Hedge funds post best 1st quarter in 3 years
Improved returns draw in a solid $24 billion as investors poured more money into the hot sector.
NEW YORK (CNNMoney.com) - Hedge funds racked up their best first quarter in three years at the start of 2006 and pulled in $24 billion in new assets as wealthy investors sought alternatives to the stock and bond markets, new research shows.
The first-quarter flows bring the total amount of assets invested in hedge funds worldwide up to about $1.2 trillion, according to Chicago-based hedge fund tracker Hedge Fund Research (HFR).
Hedge funds are private, lightly regulated investment pools for wealthy individuals or institutional investors. The funds use a wide variety of strategies, from betting on (or against) stocks, currencies or commodities to more esoteric strategies involving "derivative" investments or turning around distressed companies. But they generally won't welcome individuals as investors unless they have a net worth of at least $1 million.
But more public and private pension funds are putting money into hedge funds to diversify their investments outside the stock market, meaning that many more average folks are getting exposed to these funds.
Hedge funds are designed to deliver returns that are not correlated to the broader stock markets – when the markets are up, hedge funds may under perform, but they are expected to deliver returns even when the broader markets decline.
Investors, undeterred by relatively low returns for hedge funds in 2005, pumped $8.1 billion in to stock funds, which take both long and short positions in the stock market. Equity hedge funds, with $359 billion in total assets, returned 6.46 percent in the quarter, according to HFR.
Hedge funds as a whole returned 9.35 percent last year, according to HFR, though other indexes showed hedge fund returns in 2005 ranging from 2.28 percent to 4.7 percent. Measuring hedge fund performance is notoriously difficult, since hedge funds are private and are not required to report their returns to anyone but their investors.
Hedge funds overall returned 5.85 percent in the first quarter, their best quarter since the second quarter of 2003, HFR found.
Bond arbitrage funds gained a whopping $5.54 billion, nearly a 20 percent increase from the previous quarter, due to one start-up. Former Harvard endowment manager Jack Meyer's Convexity Capital launched in February with a reported $6 billion in assets, making it the largest-ever hedge fund launch.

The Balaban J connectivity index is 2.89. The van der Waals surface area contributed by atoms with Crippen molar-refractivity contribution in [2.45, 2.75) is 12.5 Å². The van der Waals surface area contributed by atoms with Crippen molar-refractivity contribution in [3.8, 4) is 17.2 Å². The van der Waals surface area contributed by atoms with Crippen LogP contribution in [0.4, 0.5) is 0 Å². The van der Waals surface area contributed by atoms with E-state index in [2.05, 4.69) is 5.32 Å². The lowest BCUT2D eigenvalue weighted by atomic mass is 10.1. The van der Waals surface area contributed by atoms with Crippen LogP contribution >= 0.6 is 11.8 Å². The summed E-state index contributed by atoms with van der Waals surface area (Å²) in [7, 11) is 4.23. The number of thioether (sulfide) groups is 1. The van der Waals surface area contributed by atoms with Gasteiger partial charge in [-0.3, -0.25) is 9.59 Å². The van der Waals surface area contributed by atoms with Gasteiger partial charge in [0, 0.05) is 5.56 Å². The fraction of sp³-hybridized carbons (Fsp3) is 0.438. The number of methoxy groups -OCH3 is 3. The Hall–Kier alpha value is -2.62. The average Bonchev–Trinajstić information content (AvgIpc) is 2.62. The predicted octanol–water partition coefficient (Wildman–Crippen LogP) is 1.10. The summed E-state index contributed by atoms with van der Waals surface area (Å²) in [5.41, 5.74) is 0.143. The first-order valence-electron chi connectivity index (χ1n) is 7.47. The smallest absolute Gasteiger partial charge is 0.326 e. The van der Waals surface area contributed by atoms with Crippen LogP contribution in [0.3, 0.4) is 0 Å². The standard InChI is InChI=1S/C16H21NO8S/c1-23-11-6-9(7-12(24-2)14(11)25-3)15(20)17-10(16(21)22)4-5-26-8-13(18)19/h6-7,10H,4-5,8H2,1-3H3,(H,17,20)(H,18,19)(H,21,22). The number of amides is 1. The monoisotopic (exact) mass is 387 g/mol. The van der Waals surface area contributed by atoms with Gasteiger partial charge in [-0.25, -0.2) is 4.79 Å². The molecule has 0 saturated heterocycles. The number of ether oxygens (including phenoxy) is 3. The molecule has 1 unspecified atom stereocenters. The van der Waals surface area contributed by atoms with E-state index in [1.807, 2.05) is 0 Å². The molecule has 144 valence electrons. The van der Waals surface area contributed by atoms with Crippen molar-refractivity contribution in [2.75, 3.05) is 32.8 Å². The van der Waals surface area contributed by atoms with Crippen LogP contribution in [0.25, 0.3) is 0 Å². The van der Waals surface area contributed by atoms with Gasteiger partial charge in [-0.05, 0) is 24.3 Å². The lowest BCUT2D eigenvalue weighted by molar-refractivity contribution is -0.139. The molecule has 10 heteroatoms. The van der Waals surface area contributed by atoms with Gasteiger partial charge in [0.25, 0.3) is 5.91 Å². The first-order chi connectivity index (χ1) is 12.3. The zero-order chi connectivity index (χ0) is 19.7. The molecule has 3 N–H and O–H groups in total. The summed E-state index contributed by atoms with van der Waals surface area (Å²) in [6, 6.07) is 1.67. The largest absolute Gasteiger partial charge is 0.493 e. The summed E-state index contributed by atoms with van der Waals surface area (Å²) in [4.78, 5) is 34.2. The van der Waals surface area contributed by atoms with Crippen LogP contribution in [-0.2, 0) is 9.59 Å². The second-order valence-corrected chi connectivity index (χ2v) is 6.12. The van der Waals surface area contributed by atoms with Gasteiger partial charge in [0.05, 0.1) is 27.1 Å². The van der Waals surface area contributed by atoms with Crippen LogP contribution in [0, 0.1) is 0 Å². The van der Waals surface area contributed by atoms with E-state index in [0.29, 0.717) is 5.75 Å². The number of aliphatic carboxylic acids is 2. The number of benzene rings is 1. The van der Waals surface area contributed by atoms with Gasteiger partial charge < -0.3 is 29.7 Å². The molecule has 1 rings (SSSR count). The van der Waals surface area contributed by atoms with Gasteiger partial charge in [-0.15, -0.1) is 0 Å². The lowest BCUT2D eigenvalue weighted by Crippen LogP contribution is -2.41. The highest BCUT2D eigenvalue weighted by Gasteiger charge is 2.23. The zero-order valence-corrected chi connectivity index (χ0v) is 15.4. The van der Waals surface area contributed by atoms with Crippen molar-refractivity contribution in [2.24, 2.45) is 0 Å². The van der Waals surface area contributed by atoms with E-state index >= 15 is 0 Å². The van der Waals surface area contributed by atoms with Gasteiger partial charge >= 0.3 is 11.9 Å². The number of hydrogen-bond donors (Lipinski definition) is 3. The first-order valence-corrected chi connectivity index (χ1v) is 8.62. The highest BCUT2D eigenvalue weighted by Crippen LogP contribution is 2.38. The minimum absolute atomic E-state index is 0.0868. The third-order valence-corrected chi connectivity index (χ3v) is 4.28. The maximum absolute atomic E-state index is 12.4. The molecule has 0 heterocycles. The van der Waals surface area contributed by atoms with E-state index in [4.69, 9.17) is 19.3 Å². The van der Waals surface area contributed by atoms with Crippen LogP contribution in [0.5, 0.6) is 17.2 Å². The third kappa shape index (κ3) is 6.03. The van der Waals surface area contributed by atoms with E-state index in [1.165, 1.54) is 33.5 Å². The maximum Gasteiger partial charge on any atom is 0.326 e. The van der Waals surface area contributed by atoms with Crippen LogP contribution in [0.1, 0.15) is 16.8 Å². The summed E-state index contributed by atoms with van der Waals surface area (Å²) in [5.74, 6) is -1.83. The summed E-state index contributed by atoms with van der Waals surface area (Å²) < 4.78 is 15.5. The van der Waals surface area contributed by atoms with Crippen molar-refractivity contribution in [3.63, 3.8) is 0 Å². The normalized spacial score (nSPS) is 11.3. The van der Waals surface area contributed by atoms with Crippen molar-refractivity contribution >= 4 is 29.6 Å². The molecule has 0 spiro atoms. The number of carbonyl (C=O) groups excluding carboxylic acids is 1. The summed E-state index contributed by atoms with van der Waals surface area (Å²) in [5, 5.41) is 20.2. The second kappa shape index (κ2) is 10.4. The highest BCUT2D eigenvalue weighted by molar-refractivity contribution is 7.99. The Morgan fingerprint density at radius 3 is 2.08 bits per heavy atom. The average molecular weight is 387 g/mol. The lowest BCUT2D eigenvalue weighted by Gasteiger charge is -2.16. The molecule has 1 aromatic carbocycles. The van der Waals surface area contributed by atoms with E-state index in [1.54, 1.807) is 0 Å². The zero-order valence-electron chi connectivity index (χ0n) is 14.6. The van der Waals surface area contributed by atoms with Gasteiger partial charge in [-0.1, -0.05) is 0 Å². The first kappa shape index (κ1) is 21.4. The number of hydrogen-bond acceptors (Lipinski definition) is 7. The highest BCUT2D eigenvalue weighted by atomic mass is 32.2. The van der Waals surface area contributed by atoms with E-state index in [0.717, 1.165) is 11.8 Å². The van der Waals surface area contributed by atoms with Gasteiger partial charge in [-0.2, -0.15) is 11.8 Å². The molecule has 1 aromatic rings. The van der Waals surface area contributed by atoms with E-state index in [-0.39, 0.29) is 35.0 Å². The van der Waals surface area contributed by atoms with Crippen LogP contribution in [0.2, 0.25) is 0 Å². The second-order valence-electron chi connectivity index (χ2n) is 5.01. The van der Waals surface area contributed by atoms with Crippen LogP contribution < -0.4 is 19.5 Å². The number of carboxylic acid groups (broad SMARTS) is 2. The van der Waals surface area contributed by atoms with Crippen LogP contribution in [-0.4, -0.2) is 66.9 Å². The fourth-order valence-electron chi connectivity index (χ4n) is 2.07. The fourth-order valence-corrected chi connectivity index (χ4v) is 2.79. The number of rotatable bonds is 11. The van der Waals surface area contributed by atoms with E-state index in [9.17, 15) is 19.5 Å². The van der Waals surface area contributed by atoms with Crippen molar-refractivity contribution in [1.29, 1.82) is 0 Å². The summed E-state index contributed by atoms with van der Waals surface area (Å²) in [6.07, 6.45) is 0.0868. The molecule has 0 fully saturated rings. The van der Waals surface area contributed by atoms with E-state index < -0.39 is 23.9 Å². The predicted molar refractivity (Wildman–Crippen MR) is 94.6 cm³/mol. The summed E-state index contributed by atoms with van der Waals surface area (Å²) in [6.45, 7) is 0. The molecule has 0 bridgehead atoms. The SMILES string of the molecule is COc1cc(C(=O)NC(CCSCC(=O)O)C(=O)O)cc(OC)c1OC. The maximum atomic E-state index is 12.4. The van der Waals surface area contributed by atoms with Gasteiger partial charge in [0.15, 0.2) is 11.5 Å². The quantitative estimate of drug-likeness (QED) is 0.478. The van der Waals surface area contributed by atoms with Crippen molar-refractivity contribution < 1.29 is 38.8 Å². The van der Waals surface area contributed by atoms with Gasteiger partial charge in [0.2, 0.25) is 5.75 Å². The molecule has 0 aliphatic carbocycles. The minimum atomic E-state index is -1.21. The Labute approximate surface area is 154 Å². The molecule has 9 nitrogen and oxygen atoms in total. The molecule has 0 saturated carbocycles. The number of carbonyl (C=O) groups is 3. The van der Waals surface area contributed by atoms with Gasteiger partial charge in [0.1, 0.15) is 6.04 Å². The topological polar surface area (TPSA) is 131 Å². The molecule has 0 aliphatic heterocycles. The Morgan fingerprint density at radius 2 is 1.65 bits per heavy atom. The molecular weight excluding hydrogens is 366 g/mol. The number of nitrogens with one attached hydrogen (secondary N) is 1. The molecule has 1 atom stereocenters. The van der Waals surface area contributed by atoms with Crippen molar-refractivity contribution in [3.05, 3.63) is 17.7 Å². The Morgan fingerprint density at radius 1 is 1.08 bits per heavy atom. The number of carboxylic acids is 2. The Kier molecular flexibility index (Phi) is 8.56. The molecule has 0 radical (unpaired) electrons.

Meyer beat the market and quadrupled assets during his nearly 15-year tenure as manager of Harvard's endowment fund by shifting the fund into alternative assets, but he left the university over a dispute about how he and his team were compensated. (For more about the new manager of Harvard's $25.9 billion endowment, click here.)
Event driven funds, whose managers seek to profit from betting on mergers, restructurings or other corporate events, gained $2.1 billion in new assets, for a total of $163 billion in assets. These funds got a boost from a big spike in merger activity during the quarter.
Global macro funds, which invest in currencies and other instruments in foreign markets, saw the inflow of new money slow to a crawl, taking in just under $100 million in the quarter, down from a whopping $3.25 billion a year earlier.
Short-biased funds saw their assets fall 1 percent, reflecting the difficulty of producing returns for these managers in a solid stock market. Short-biased funds manage about $3.2 billion in total, according to HFR.
Funds of funds, which invest in pools of hedge funds, garnered $6.4 billion of new assets in the quarter, reversing a trend from the fourth quarter, when investors frustrated with low returns and high fees yanked some of their assets.
While investing in a pre-packaged portfolio of hedge funds is less risky than investing in a single hedge fund, it's also more expensive. A typical fund of funds charges investors a management fee of 1 percent and a performance fee of 10 percent, on top of the hefty fees the underlying hedge funds charge.
Funds of funds improved their performance in the first quarter, returning 4.73 percent.
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